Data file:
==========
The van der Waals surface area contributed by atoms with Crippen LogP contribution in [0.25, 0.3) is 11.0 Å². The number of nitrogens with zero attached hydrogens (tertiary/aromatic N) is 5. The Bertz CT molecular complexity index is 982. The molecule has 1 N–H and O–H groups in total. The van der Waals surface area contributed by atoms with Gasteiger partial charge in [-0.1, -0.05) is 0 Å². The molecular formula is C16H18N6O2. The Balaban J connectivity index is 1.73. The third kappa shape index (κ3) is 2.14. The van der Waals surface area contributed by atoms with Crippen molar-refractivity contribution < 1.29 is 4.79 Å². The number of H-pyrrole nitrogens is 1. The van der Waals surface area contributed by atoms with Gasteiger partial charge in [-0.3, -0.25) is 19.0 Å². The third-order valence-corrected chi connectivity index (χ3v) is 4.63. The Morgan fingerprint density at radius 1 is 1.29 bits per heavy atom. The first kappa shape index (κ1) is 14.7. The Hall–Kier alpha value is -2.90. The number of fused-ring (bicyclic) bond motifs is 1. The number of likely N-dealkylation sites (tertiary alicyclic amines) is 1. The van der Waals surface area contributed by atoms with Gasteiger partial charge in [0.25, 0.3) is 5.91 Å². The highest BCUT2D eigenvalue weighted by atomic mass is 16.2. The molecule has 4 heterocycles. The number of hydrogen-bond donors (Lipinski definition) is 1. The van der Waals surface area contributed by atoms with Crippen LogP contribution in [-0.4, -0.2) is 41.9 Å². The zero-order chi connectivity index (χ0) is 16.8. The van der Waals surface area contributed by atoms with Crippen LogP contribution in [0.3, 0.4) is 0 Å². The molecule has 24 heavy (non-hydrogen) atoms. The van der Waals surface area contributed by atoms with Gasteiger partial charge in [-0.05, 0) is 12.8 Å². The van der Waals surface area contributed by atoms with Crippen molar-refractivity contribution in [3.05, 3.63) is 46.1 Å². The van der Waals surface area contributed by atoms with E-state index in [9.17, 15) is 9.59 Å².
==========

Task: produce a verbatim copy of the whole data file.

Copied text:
The van der Waals surface area contributed by atoms with Crippen LogP contribution in [0.25, 0.3) is 11.0 Å². The number of nitrogens with zero attached hydrogens (tertiary/aromatic N) is 5. The Bertz CT molecular complexity index is 982. The molecule has 1 N–H and O–H groups in total. The van der Waals surface area contributed by atoms with Gasteiger partial charge in [-0.1, -0.05) is 0 Å². The molecular formula is C16H18N6O2. The Balaban J connectivity index is 1.73. The third kappa shape index (κ3) is 2.14. The van der Waals surface area contributed by atoms with Crippen molar-refractivity contribution < 1.29 is 4.79 Å². The number of H-pyrrole nitrogens is 1. The van der Waals surface area contributed by atoms with Gasteiger partial charge in [-0.3, -0.25) is 19.0 Å². The third-order valence-corrected chi connectivity index (χ3v) is 4.63. The Morgan fingerprint density at radius 1 is 1.29 bits per heavy atom. The first kappa shape index (κ1) is 14.7. The Hall–Kier alpha value is -2.90. The number of fused-ring (bicyclic) bond motifs is 1. The number of likely N-dealkylation sites (tertiary alicyclic amines) is 1. The van der Waals surface area contributed by atoms with Gasteiger partial charge in [0.25, 0.3) is 5.91 Å². The highest BCUT2D eigenvalue weighted by atomic mass is 16.2. The molecule has 4 heterocycles. The number of hydrogen-bond donors (Lipinski definition) is 1. The van der Waals surface area contributed by atoms with Crippen LogP contribution in [-0.4, -0.2) is 41.9 Å². The zero-order chi connectivity index (χ0) is 16.8. The van der Waals surface area contributed by atoms with Crippen LogP contribution in [0.3, 0.4) is 0 Å². The molecule has 24 heavy (non-hydrogen) atoms. The van der Waals surface area contributed by atoms with Gasteiger partial charge in [-0.05, 0) is 12.8 Å². The van der Waals surface area contributed by atoms with Crippen molar-refractivity contribution in [3.05, 3.63) is 46.1 Å². The van der Waals surface area contributed by atoms with E-state index in [9.17, 15) is 9.59 Å².